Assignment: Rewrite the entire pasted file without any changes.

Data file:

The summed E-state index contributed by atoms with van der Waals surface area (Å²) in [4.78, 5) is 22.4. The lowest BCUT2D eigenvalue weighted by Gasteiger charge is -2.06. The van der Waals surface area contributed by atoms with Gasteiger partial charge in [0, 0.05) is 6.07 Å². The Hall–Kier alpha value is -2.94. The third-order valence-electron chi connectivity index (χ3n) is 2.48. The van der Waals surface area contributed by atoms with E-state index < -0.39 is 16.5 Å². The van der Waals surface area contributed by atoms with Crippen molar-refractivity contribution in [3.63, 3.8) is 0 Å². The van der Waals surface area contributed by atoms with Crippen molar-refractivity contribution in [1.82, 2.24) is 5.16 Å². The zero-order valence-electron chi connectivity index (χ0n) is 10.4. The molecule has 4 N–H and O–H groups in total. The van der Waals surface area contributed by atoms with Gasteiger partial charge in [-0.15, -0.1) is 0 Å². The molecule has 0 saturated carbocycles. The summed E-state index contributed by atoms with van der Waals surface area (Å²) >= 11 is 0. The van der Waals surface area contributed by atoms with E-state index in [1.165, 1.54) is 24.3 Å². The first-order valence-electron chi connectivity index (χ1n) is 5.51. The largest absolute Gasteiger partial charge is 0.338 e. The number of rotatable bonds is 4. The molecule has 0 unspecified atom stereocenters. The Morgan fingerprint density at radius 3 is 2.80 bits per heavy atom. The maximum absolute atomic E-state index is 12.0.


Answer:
The summed E-state index contributed by atoms with van der Waals surface area (Å²) in [4.78, 5) is 22.4. The lowest BCUT2D eigenvalue weighted by Gasteiger charge is -2.06. The van der Waals surface area contributed by atoms with Gasteiger partial charge in [0, 0.05) is 6.07 Å². The Hall–Kier alpha value is -2.94. The third-order valence-electron chi connectivity index (χ3n) is 2.48. The van der Waals surface area contributed by atoms with E-state index < -0.39 is 16.5 Å². The van der Waals surface area contributed by atoms with Crippen molar-refractivity contribution in [3.63, 3.8) is 0 Å². The van der Waals surface area contributed by atoms with Crippen molar-refractivity contribution in [1.82, 2.24) is 5.16 Å². The zero-order valence-electron chi connectivity index (χ0n) is 10.4. The molecule has 4 N–H and O–H groups in total. The van der Waals surface area contributed by atoms with Gasteiger partial charge in [-0.15, -0.1) is 0 Å². The molecule has 0 saturated carbocycles. The summed E-state index contributed by atoms with van der Waals surface area (Å²) >= 11 is 0. The van der Waals surface area contributed by atoms with E-state index in [1.165, 1.54) is 24.3 Å². The first-order valence-electron chi connectivity index (χ1n) is 5.51. The largest absolute Gasteiger partial charge is 0.338 e. The number of rotatable bonds is 4. The molecule has 0 unspecified atom stereocenters. The Morgan fingerprint density at radius 3 is 2.80 bits per heavy atom. The maximum absolute atomic E-state index is 12.0.